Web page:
• type 1
  • energy metabolism
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Significance of this study

What is already known about this subject?

  • Physical exercise-related hypoglycemia is a major clinical concern in the glycemic management of people with type 1 diabetes (T1D).

  • Although our pathophysiological understanding of hypoglycemia at rest is well established, less is known about the impact of hypoglycemia on physiological, counterregulatory hormone, perceptual effort and bioenergetic responses to dynamic physical exercise in individuals with T1D.

What are the new findings?

  • Under laboratory-controlled conditions, the physiological, hormonal and metabolomic responses of participants who experienced hypoglycemia while performing aerobic exercise were compared with a euglycemic exercising condition.

  • Combined with detailed physiological monitoring during exercise, a targeted ultra-high-performance liquid chromatography tandem mass spectrometry approach in the present study has provided new and additive insights of the physiological and bioenergetic responses to exercise under conditions of hypoglycemia and euglycemia in people with T1D.

  • Physiological and counterregulatory hormone responses, whole-body fuel use and perception of fatigue to exercise were similar under conditions of hypoglycemia and euglycemia; however, mild hypoglycemia during exercise was associated with signs of intracellular imbalance and an increased reliance on energy pathways involved in purine, lipid and amino acid metabolism.

Significance of this study

How might these results change the focus of research or clinical practice?

  • Hypoglycemia during exercise potentiates alterations in subclinical indices of metabolic stress at the level of the metabolome. However, the physiological responses induced by acute dynamic exercise may mask the symptomatic recognition of hypoglycemia during exercise in people with T1D, a potential clinical safety concern that reinforces the need for diligent glucose management.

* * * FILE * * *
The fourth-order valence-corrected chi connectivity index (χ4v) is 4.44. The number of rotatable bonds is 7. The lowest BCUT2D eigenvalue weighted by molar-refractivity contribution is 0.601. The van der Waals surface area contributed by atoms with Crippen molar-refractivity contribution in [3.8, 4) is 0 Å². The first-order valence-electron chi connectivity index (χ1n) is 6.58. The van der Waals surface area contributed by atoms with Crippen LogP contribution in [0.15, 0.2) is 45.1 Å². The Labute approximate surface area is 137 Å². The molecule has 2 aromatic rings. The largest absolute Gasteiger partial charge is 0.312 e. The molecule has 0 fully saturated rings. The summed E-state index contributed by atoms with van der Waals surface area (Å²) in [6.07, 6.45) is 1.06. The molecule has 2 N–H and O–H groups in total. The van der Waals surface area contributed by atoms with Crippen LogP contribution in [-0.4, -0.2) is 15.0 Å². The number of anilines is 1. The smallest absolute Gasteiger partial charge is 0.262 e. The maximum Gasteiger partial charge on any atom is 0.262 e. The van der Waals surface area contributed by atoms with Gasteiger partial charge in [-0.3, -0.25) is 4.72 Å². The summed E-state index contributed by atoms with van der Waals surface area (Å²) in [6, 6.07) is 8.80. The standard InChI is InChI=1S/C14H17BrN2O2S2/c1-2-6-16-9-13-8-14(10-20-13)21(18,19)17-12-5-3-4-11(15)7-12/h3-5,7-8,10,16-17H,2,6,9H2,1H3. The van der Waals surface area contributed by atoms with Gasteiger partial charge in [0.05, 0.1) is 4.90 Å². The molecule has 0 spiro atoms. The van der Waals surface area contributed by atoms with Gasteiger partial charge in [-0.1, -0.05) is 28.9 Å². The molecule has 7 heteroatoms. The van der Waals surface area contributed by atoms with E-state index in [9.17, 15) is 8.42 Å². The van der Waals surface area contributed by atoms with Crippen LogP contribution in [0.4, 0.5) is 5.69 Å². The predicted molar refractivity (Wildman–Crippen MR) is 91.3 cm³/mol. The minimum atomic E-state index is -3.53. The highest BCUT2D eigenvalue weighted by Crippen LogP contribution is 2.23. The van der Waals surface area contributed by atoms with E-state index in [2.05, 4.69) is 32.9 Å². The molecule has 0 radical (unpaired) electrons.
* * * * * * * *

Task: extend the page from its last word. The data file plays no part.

Introduction

Despite the benefits of regular physical exercise in aiding long-term glycemia control,1 the acute management of glucose during exercise is challenging for those with T1D. The heightened metabolic demands of exercising skeletal muscle can potentiate increases in tissue glucose uptake through mechanisms independent of, but additive to, insulin.2 3 So to avoid disproportions in the rate of glucose disappearance with the rate of appearance, the body initiates a complex neuroendocrine interplay consisting of a decrement in insulin secretion (to suppress endogenous glucose utilization (EGU) via inhibition of glycogen phosphorylase) opposed by increments in the secretion of glucagon and the catecholamines (which aid endogenous glucose production (EGP) via glycogenolysis and gluconeogenesis).4 5 However, notwithstanding an inability to autoregulate exogenously administered insulin concentrations, the hemodynamic alterations induced by aerobic exercise enhance the mobilization of insulin from the subcutaneous depot.6 7 Hence, the synergistic effects of insulin and exercise in enhancing EGU,8 yet suppressing EGP,9 predispose exercise-related hypoglycemia in T1D.10 11